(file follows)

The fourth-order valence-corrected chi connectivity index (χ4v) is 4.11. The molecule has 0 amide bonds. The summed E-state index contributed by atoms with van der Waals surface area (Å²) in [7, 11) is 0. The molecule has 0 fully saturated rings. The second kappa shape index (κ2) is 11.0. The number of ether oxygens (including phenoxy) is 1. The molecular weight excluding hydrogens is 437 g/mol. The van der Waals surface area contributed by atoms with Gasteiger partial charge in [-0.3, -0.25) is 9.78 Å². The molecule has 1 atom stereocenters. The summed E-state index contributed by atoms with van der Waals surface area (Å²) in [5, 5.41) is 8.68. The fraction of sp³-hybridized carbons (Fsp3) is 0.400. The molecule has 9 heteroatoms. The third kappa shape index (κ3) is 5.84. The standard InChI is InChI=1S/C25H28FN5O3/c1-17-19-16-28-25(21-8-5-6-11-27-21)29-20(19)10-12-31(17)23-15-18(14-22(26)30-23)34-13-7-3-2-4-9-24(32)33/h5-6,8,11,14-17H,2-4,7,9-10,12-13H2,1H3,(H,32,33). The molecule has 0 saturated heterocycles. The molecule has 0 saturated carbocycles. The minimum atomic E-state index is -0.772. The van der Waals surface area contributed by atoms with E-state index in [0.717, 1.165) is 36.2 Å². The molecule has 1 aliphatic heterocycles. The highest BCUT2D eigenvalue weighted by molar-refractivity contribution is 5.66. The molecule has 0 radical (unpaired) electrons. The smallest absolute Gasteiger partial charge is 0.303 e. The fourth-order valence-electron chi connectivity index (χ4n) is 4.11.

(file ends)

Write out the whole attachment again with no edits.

The fourth-order valence-corrected chi connectivity index (χ4v) is 4.11. The molecule has 0 amide bonds. The summed E-state index contributed by atoms with van der Waals surface area (Å²) in [7, 11) is 0. The molecule has 0 fully saturated rings. The second kappa shape index (κ2) is 11.0. The number of ether oxygens (including phenoxy) is 1. The molecular weight excluding hydrogens is 437 g/mol. The van der Waals surface area contributed by atoms with Gasteiger partial charge in [-0.3, -0.25) is 9.78 Å². The molecule has 1 atom stereocenters. The summed E-state index contributed by atoms with van der Waals surface area (Å²) in [5, 5.41) is 8.68. The fraction of sp³-hybridized carbons (Fsp3) is 0.400. The molecule has 9 heteroatoms. The third kappa shape index (κ3) is 5.84. The standard InChI is InChI=1S/C25H28FN5O3/c1-17-19-16-28-25(21-8-5-6-11-27-21)29-20(19)10-12-31(17)23-15-18(14-22(26)30-23)34-13-7-3-2-4-9-24(32)33/h5-6,8,11,14-17H,2-4,7,9-10,12-13H2,1H3,(H,32,33). The molecule has 0 saturated heterocycles. The molecule has 0 saturated carbocycles. The minimum atomic E-state index is -0.772. The van der Waals surface area contributed by atoms with E-state index in [0.717, 1.165) is 36.2 Å². The molecule has 1 aliphatic heterocycles. The highest BCUT2D eigenvalue weighted by molar-refractivity contribution is 5.66. The molecule has 0 radical (unpaired) electrons. The smallest absolute Gasteiger partial charge is 0.303 e. The fourth-order valence-electron chi connectivity index (χ4n) is 4.11.